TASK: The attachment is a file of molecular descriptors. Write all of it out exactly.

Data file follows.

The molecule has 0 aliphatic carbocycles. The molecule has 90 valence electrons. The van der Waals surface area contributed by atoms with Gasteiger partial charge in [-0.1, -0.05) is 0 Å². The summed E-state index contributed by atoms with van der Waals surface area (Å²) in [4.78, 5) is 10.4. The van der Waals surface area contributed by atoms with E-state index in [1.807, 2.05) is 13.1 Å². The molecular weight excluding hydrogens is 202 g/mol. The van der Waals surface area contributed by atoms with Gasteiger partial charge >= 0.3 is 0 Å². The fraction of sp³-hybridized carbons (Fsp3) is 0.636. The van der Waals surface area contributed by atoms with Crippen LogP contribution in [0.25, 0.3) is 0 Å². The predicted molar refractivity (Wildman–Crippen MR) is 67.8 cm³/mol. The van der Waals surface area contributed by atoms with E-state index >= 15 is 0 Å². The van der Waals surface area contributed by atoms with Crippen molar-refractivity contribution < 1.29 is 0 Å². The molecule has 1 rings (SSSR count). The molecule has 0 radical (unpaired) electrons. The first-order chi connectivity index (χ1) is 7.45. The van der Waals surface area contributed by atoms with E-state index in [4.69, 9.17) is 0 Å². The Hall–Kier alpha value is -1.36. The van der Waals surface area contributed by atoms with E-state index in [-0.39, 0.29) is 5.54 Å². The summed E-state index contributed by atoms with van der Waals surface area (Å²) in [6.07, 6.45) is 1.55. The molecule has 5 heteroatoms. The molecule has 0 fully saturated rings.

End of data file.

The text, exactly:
The molecule has 0 aliphatic carbocycles. The molecule has 90 valence electrons. The van der Waals surface area contributed by atoms with Gasteiger partial charge in [-0.1, -0.05) is 0 Å². The summed E-state index contributed by atoms with van der Waals surface area (Å²) in [4.78, 5) is 10.4. The van der Waals surface area contributed by atoms with E-state index in [1.807, 2.05) is 13.1 Å². The molecular weight excluding hydrogens is 202 g/mol. The van der Waals surface area contributed by atoms with Gasteiger partial charge >= 0.3 is 0 Å². The fraction of sp³-hybridized carbons (Fsp3) is 0.636. The van der Waals surface area contributed by atoms with Crippen LogP contribution in [0.25, 0.3) is 0 Å². The predicted molar refractivity (Wildman–Crippen MR) is 67.8 cm³/mol. The van der Waals surface area contributed by atoms with E-state index >= 15 is 0 Å². The van der Waals surface area contributed by atoms with Crippen molar-refractivity contribution < 1.29 is 0 Å². The molecule has 1 rings (SSSR count). The molecule has 0 radical (unpaired) electrons. The first-order chi connectivity index (χ1) is 7.45. The van der Waals surface area contributed by atoms with E-state index in [4.69, 9.17) is 0 Å². The Hall–Kier alpha value is -1.36. The van der Waals surface area contributed by atoms with E-state index in [-0.39, 0.29) is 5.54 Å². The summed E-state index contributed by atoms with van der Waals surface area (Å²) in [6.07, 6.45) is 1.55. The molecule has 5 heteroatoms. The molecule has 0 fully saturated rings.